Technology as a System: An Approach to Creating Jobs

auto plantSTEM Programs – Technology as a System

When public officials speak to the citizenry about “technology”—which isn’t often—they tend to speak primarily in amorphous terms of programmatic benefits of one or another technology cast-as-a-program—with claims of prosperity’s being “just around the corner” thrown in to interest the technologically-challenged among us (a seemingly large and still rapidly growing portion of us), interspersed with patriotic appeals and dire predictions, should funding for each particular program somehow not be found.

During this difficult—indeed protracted and difficult—time, we propose to reverse this approach. We suggest thinking bigger in scope and longer in time, by refocusing public discourse on particularities of systems of technologies, accounted for in life-cycle terms. We think that approaching the public in this way would both respectfully provide the coherence and the sense of imagination that the technologically savvy often find lacking in ad hoc formulations of the past, while also (hopefully, and through interpersonally sensitive learning) respectfully providing less technologically savvy among us the impetus to study harder and work smarter (“With all these opportunities, if you work and study hard, you really will be rewarded.”)—basically, by being given opportunity to restore the middle class.

We think that citizens will support education programs—especially so-called “STEM” programs—with their tax dollars, and that their doing so will lead investors to appreciate such support (at whatever level from national to local jurisdictions) as an indication of a jurisdiction’s citizens eagerly moving forward into the future, instead of haltingly backing into it. Ironically, by making business not-first in a jurisdiction, we hope to make that jurisdiction’s businesses second to none located in less forward-looking jurisdictions.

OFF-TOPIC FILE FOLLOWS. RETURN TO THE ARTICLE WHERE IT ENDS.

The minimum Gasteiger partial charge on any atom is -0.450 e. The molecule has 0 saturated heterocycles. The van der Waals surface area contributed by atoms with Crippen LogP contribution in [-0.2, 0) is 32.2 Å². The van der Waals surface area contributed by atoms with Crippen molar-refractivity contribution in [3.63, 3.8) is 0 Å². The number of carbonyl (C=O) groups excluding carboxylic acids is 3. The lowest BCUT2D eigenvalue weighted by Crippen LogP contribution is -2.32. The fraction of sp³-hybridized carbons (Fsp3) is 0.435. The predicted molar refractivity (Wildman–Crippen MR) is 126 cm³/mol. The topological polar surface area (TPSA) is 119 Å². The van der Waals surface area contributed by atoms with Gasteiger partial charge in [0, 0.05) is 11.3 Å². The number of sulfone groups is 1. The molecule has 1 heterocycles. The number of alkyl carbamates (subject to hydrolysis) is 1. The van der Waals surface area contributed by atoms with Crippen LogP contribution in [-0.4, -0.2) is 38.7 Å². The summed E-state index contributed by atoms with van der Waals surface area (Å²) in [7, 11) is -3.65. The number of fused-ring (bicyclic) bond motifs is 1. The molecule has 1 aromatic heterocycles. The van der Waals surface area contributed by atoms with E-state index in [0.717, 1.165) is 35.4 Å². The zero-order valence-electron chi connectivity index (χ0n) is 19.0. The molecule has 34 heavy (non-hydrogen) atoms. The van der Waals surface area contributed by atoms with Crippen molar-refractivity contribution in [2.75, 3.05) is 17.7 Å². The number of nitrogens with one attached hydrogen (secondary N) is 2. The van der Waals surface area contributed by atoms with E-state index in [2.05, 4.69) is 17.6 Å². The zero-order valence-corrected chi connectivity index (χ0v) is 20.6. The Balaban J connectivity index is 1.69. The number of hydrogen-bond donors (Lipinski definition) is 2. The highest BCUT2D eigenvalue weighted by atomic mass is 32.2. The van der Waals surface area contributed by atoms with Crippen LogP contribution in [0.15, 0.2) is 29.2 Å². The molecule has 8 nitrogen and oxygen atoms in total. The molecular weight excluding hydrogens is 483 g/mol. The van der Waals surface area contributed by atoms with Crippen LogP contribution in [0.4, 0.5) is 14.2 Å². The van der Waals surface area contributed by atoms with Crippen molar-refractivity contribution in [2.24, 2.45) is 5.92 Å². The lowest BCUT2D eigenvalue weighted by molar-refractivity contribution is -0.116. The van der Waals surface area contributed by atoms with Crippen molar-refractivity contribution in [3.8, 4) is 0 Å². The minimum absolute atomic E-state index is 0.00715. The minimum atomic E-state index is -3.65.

Here follows an example of our approach, which views automobile and transportation technology from the more holistic perspective described above; we chose automotive/transportation primarily for the widespread familiarity—our own and that of many people around us—have over the years developed with the terms we have used.

  • Technologies that get materials to the auto production “starting line”, including technologies that recycle “used” materials and (if feasible) whole components
  • Technologies that contribute to a vehicle’s functionality, operation, safety, reliability, etc.
  • Technologies that produce such components
  • Technologies that produce machines that produce components, and technologies that produce machines that produce such machines
  • Technologies that facilitate re-organization of overall processes required and/or made possible by new technologies
  • Technologies that facilitate management of all these elements of production, including quality assurance programs
  • Technologies that support operation of vehicles, including “access to operation” (for example: first “ownership”; then ownership or leasing; next..?)
  • Technologies that maintain & repair vehicles, and technologies that train people in using them
  • Technologies that facilitate education related to such technologies
  • Technologies that are either similar enough in substance or deep enough in concept that supporting them effectively supports any of the automotive technologies listed
  • Technologies that substitute for automobiles, including technologies that could support system transformation away from automobile to more efficient transportation systems.

letcherIn closing, we believe that some jurisdiction will adopt our program—quickly. That’s because “economies of agglomeration” limit the number of success stories to a small handful at any level of function or location. It has become a very cruel world out there, and latecomers are cruelly left out. Until a new economic order emerges, only the technologically aware have a chance to prosper. We hope our approach will help us to that end.

Robert A. Letcher, PhD

Robert A. Letcher, Ph.D describes himself as “an academic with a disability instead of a portfolio, a writer, and a Qigong practitioner who tries to help people learn”.

Published by the LA Progressive on July 2, 2010
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About Robert Letcher

Robert A. Letcher, Ph.D. is a political economist who describes himself as "an academic without portfolio, writer, political activist, and Qigong practitioner who tries to help people learn".